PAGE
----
The group split up on the Monday. After spending the day slurping coffee and exchanging photos, the first of many goodbyes was said. Marianna, who is such a bubbly personality, is hoping to do Everest Base Camp, and was the first to say goodbye. Then the effervescent Saul went off to visit his Nepalese rock star friend. Not everyday you can say that, is it?! Finally, the girls (Molly, Alice and Alice) left for China. It's been such an incredible two weeks, and I can't say enough thanks to all seven members of the group! I'm gonna miss you guys!

I had mixed emotions when booking my flight home for the 10th June, too. It'll be great to come home, but now my journey is finite! Best not to think about that, though. I still have a week left in Nepal, starting with a bus ride to Pokhara with Ranu tomorrow!

Thanks for reading, and in the words of Truman Burbank, "in case I don't see ya, good afternoon, good evening and good night!"

P.S. Along with spreading the word of trueLAD, I have also got many people across the world hooked on Gunther. Bharat, our trekking guide, was a particular fan of 'Ding Dong Song.' In five years time, Gunther will be huge in Nepal! Watch this space!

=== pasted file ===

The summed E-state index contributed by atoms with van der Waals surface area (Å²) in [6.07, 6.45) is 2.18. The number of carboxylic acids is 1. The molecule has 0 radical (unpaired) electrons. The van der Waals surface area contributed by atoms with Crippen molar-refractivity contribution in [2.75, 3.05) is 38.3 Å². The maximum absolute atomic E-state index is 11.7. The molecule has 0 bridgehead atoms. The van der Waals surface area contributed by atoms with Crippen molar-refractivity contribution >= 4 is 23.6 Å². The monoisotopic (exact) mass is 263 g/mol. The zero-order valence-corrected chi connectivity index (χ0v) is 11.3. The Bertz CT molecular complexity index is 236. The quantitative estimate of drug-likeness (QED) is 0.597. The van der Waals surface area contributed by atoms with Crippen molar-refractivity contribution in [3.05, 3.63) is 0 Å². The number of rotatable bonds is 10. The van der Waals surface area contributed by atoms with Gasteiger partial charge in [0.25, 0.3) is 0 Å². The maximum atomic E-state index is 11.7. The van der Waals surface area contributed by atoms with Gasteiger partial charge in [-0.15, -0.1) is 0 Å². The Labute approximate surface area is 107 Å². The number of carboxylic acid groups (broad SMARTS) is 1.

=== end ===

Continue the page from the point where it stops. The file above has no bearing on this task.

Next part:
Posted by kristian23 05:57 Archived in Nepal Comments (0)

Bye bye BULA

The two weeks at BULA finish too quickly!

sunny 27 °C

The kids had been telling us all weekend that they had no lessons at school in the last week of term. We took this with a pinch of salt, as they've told a fair few lies before! However, as David and I sauntered into school at 11, we saw the classrooms padlocked, and the number of pupils roaming the school grounds had dwindled dramatically from the week before. The teachers sat in the staffroom all day marking the exam papers, leaving the children incredibly bored! None of the guys at BULA wanted to go to school, but we insisted, as did the Uncles, that they turn up. Slightly hypocritically, David and I left the school and didn't teach any more, but we could hardly teach when the classes were padlocked!

As we now had the days to ourselves, David and I went to Gadaffi Mosque. Ít must be said, it's an impressive building, but quite clearly an attempt to gain allies by the lunatic Libyan leader. From here we took a boda boda to Kasubi Tombs. It was the first time I'd ridden a motorbike, but with three of us on a 125cc bike, we were hardly going to be breaking the speed limit! Kasubi Tombs were an absolute joke - it would have been polite for them to tell us, before we paid our entry fee, that the tombs burned down a year ago!